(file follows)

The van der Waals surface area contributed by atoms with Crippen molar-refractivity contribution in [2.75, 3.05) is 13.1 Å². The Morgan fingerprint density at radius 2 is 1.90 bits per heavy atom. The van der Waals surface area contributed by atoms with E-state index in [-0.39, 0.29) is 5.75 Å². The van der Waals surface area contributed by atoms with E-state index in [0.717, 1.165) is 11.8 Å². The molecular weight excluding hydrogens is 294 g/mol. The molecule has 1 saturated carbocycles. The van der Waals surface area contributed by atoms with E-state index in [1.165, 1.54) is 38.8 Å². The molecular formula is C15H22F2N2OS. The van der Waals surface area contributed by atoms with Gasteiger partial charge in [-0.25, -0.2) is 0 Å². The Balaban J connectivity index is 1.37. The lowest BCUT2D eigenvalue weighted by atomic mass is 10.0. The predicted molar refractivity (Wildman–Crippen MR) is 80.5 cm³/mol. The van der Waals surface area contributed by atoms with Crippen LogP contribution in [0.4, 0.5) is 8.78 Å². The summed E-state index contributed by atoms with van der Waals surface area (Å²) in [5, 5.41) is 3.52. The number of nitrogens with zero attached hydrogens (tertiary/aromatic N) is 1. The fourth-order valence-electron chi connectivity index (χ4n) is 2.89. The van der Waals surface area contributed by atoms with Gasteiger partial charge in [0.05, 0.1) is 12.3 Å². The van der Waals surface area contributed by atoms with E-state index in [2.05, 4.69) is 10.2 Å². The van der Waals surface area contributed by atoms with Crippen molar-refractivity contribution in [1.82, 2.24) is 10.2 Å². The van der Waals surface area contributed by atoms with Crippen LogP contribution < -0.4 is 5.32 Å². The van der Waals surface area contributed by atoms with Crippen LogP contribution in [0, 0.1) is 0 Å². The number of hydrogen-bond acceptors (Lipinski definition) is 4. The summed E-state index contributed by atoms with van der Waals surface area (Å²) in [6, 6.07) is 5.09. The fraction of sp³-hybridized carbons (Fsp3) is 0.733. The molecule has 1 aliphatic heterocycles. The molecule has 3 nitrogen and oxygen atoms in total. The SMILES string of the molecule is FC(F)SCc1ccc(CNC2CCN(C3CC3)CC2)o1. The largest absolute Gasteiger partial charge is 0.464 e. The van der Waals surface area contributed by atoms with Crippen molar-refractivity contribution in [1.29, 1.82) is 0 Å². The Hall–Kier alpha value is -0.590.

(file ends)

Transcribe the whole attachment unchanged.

The van der Waals surface area contributed by atoms with Crippen molar-refractivity contribution in [2.75, 3.05) is 13.1 Å². The Morgan fingerprint density at radius 2 is 1.90 bits per heavy atom. The van der Waals surface area contributed by atoms with E-state index in [-0.39, 0.29) is 5.75 Å². The van der Waals surface area contributed by atoms with E-state index in [0.717, 1.165) is 11.8 Å². The molecular weight excluding hydrogens is 294 g/mol. The molecule has 1 saturated carbocycles. The van der Waals surface area contributed by atoms with E-state index in [1.165, 1.54) is 38.8 Å². The molecular formula is C15H22F2N2OS. The van der Waals surface area contributed by atoms with Gasteiger partial charge in [-0.25, -0.2) is 0 Å². The Balaban J connectivity index is 1.37. The lowest BCUT2D eigenvalue weighted by atomic mass is 10.0. The predicted molar refractivity (Wildman–Crippen MR) is 80.5 cm³/mol. The van der Waals surface area contributed by atoms with Crippen LogP contribution in [0.4, 0.5) is 8.78 Å². The summed E-state index contributed by atoms with van der Waals surface area (Å²) in [5, 5.41) is 3.52. The number of nitrogens with zero attached hydrogens (tertiary/aromatic N) is 1. The fourth-order valence-electron chi connectivity index (χ4n) is 2.89. The van der Waals surface area contributed by atoms with Gasteiger partial charge in [0.05, 0.1) is 12.3 Å². The van der Waals surface area contributed by atoms with E-state index in [2.05, 4.69) is 10.2 Å². The van der Waals surface area contributed by atoms with Crippen molar-refractivity contribution in [1.82, 2.24) is 10.2 Å². The van der Waals surface area contributed by atoms with Crippen LogP contribution < -0.4 is 5.32 Å². The van der Waals surface area contributed by atoms with Crippen LogP contribution in [0, 0.1) is 0 Å². The number of hydrogen-bond acceptors (Lipinski definition) is 4. The summed E-state index contributed by atoms with van der Waals surface area (Å²) in [6, 6.07) is 5.09. The fraction of sp³-hybridized carbons (Fsp3) is 0.733. The molecule has 1 aliphatic heterocycles. The molecule has 3 nitrogen and oxygen atoms in total. The SMILES string of the molecule is FC(F)SCc1ccc(CNC2CCN(C3CC3)CC2)o1. The largest absolute Gasteiger partial charge is 0.464 e. The van der Waals surface area contributed by atoms with Crippen molar-refractivity contribution in [1.29, 1.82) is 0 Å². The Hall–Kier alpha value is -0.590.